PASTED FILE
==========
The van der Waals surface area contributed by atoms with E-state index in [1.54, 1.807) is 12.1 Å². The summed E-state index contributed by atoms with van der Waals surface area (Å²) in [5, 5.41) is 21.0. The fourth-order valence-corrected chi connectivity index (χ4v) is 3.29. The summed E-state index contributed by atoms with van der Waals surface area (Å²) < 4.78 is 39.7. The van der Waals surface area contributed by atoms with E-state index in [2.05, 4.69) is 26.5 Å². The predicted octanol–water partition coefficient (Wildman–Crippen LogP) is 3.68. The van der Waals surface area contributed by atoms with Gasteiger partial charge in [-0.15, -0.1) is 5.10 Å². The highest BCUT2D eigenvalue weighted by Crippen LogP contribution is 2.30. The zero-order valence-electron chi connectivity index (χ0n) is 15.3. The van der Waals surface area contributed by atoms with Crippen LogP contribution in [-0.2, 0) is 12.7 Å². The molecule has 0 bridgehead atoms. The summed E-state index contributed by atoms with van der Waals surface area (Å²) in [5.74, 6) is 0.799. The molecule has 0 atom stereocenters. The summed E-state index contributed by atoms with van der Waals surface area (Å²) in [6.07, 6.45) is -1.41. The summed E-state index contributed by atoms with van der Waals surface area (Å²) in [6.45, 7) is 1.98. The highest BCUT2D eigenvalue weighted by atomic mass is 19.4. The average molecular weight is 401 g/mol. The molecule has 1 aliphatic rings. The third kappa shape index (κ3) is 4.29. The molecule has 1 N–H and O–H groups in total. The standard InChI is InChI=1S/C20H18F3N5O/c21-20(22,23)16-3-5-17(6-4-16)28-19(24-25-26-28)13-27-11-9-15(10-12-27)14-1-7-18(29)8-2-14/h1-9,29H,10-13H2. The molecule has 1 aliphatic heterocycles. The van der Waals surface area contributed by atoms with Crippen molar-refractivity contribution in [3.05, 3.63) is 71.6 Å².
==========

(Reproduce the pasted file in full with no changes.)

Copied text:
The van der Waals surface area contributed by atoms with E-state index in [1.54, 1.807) is 12.1 Å². The summed E-state index contributed by atoms with van der Waals surface area (Å²) in [5, 5.41) is 21.0. The fourth-order valence-corrected chi connectivity index (χ4v) is 3.29. The summed E-state index contributed by atoms with van der Waals surface area (Å²) < 4.78 is 39.7. The van der Waals surface area contributed by atoms with E-state index in [2.05, 4.69) is 26.5 Å². The predicted octanol–water partition coefficient (Wildman–Crippen LogP) is 3.68. The van der Waals surface area contributed by atoms with Gasteiger partial charge in [-0.15, -0.1) is 5.10 Å². The highest BCUT2D eigenvalue weighted by Crippen LogP contribution is 2.30. The zero-order valence-electron chi connectivity index (χ0n) is 15.3. The van der Waals surface area contributed by atoms with Crippen LogP contribution in [-0.2, 0) is 12.7 Å². The molecule has 0 bridgehead atoms. The summed E-state index contributed by atoms with van der Waals surface area (Å²) in [5.74, 6) is 0.799. The molecule has 0 atom stereocenters. The summed E-state index contributed by atoms with van der Waals surface area (Å²) in [6.07, 6.45) is -1.41. The summed E-state index contributed by atoms with van der Waals surface area (Å²) in [6.45, 7) is 1.98. The highest BCUT2D eigenvalue weighted by atomic mass is 19.4. The average molecular weight is 401 g/mol. The molecule has 1 aliphatic rings. The third kappa shape index (κ3) is 4.29. The molecule has 1 N–H and O–H groups in total. The standard InChI is InChI=1S/C20H18F3N5O/c21-20(22,23)16-3-5-17(6-4-16)28-19(24-25-26-28)13-27-11-9-15(10-12-27)14-1-7-18(29)8-2-14/h1-9,29H,10-13H2. The molecule has 1 aliphatic heterocycles. The van der Waals surface area contributed by atoms with Crippen molar-refractivity contribution in [3.05, 3.63) is 71.6 Å².